If the only problem with this bill was its readability, we'd move right on and call it three for three. But think about this proposal: that applications for new charter schools must be approved by voters in the school district or, if the district doesn’t have elections, by the school board.

Um, okay. But why are we suddenly talking about community approval for new charters? Why shouldn’t voters get to vote on awarding a contract to a new superintendent? Or the purchase and implementation of a new math program? Or the local bargaining unit’s pay increase? True, voters in most districts already vote on annual school budgets, but there’s a bill (backed by NJEA and NJ School Boards Assn.) currently working its way through the Statehouse that would eliminate that vote if the district stays below the 2% cap.

Bill 3852 is inconsistent with current practice. That’s because it’s driven by politics, not educational priorities. In the white paper, “ A Sum Greater Than Its Parts: What States Can Teach Each Other About Charter Schooling,” Sara Mead and Andy Rotherham note that
Local school boards, which are the majority of authorizers nationwide, are often hostile to charter schools, which compete with them for students, funds, and prestige. As a result, state charter laws that allow only local school boards to authorize charters can result in very few charter schools in that state.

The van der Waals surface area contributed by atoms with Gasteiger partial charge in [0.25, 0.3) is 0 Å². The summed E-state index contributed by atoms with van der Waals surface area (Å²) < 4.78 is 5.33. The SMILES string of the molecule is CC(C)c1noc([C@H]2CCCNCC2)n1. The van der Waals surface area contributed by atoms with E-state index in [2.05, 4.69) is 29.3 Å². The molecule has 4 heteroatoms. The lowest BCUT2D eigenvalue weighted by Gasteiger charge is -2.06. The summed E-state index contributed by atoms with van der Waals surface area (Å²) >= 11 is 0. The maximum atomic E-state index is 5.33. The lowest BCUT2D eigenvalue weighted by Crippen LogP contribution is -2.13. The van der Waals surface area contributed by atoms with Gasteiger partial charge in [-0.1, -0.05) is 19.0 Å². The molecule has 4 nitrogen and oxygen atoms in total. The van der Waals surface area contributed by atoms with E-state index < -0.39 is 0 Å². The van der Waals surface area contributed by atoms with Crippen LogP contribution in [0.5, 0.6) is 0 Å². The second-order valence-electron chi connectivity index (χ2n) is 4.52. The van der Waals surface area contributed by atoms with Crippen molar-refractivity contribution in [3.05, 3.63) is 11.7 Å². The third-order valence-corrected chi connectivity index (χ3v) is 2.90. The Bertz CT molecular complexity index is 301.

Now, it’s true that South Brunswick and Princeton, high-performing school districts, may not need a Mandarin immersion charter school in their midst. (This proposed charter has generated so much heat that a google search turns up 2,130,000 results.) In fact, 3852 is informed by this sort of scenario: a highly-specialized school that drains much needed funding from a state-aid-starved suburban district. So why not propose a bill that focuses our charter expansion in districts with poorly-performing schools? Why cut off charter school growth throughout the whole state? That's politics for you.

The last bill in the package, 3356, has some worthwhile elements – implementation of meaningful monitoring systems for charters – but is misguided, not to mention riddled with errors. Example:
"In order to enroll in a charter school, the student must first be registered in the school district in which the student resides." Glad we cleared that up.

The bill goes on to propose that every single student in the districts covered by the charter be admitted into a lottery, regardless of whether the parent has expressed interest. Why such a cumbersome proposal? Because the bill is driven by fear -- that charters discriminate against poor kids and special needs, that charters "cream off" the top performers.

A bill driven by fear is not a good bill.